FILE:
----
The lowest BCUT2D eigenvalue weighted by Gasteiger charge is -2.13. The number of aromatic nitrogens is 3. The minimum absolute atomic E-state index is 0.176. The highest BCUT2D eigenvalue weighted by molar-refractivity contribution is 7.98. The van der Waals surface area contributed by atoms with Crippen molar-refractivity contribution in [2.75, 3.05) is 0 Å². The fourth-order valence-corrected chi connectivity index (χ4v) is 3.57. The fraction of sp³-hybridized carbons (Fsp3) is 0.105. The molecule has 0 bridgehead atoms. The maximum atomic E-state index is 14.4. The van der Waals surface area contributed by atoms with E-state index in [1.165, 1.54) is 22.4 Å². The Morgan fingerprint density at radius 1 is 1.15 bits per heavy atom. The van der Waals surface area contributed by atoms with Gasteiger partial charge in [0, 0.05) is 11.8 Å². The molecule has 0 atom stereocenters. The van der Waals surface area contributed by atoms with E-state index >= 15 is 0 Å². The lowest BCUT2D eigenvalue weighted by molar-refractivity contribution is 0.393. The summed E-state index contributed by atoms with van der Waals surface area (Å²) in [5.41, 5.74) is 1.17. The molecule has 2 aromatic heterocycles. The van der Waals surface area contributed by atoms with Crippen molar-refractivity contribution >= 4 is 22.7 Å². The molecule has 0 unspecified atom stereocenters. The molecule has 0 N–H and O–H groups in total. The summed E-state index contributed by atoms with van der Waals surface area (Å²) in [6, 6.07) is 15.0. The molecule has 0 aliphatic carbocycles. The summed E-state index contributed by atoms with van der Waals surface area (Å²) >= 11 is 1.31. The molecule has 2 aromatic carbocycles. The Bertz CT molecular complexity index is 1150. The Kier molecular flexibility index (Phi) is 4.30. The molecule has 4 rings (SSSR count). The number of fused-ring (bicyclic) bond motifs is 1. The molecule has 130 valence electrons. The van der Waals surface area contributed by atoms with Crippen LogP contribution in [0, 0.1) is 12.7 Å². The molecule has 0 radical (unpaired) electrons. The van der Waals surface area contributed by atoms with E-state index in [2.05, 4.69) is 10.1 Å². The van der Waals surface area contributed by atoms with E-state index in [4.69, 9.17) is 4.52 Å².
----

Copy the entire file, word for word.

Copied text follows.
The lowest BCUT2D eigenvalue weighted by Gasteiger charge is -2.13. The number of aromatic nitrogens is 3. The minimum absolute atomic E-state index is 0.176. The highest BCUT2D eigenvalue weighted by molar-refractivity contribution is 7.98. The van der Waals surface area contributed by atoms with Crippen molar-refractivity contribution in [2.75, 3.05) is 0 Å². The fourth-order valence-corrected chi connectivity index (χ4v) is 3.57. The fraction of sp³-hybridized carbons (Fsp3) is 0.105. The molecule has 0 bridgehead atoms. The maximum atomic E-state index is 14.4. The van der Waals surface area contributed by atoms with E-state index in [1.165, 1.54) is 22.4 Å². The Morgan fingerprint density at radius 1 is 1.15 bits per heavy atom. The van der Waals surface area contributed by atoms with Gasteiger partial charge in [0, 0.05) is 11.8 Å². The molecule has 0 atom stereocenters. The van der Waals surface area contributed by atoms with E-state index >= 15 is 0 Å². The lowest BCUT2D eigenvalue weighted by molar-refractivity contribution is 0.393. The summed E-state index contributed by atoms with van der Waals surface area (Å²) in [5.41, 5.74) is 1.17. The molecule has 2 aromatic heterocycles. The van der Waals surface area contributed by atoms with Crippen molar-refractivity contribution >= 4 is 22.7 Å². The molecule has 0 unspecified atom stereocenters. The molecule has 0 N–H and O–H groups in total. The summed E-state index contributed by atoms with van der Waals surface area (Å²) in [6, 6.07) is 15.0. The molecule has 0 aliphatic carbocycles. The summed E-state index contributed by atoms with van der Waals surface area (Å²) >= 11 is 1.31. The molecule has 2 aromatic carbocycles. The Bertz CT molecular complexity index is 1150. The Kier molecular flexibility index (Phi) is 4.30. The molecule has 4 rings (SSSR count). The number of fused-ring (bicyclic) bond motifs is 1. The molecule has 130 valence electrons. The van der Waals surface area contributed by atoms with Crippen LogP contribution in [0, 0.1) is 12.7 Å². The molecule has 0 radical (unpaired) electrons. The van der Waals surface area contributed by atoms with E-state index in [2.05, 4.69) is 10.1 Å². The van der Waals surface area contributed by atoms with E-state index in [4.69, 9.17) is 4.52 Å².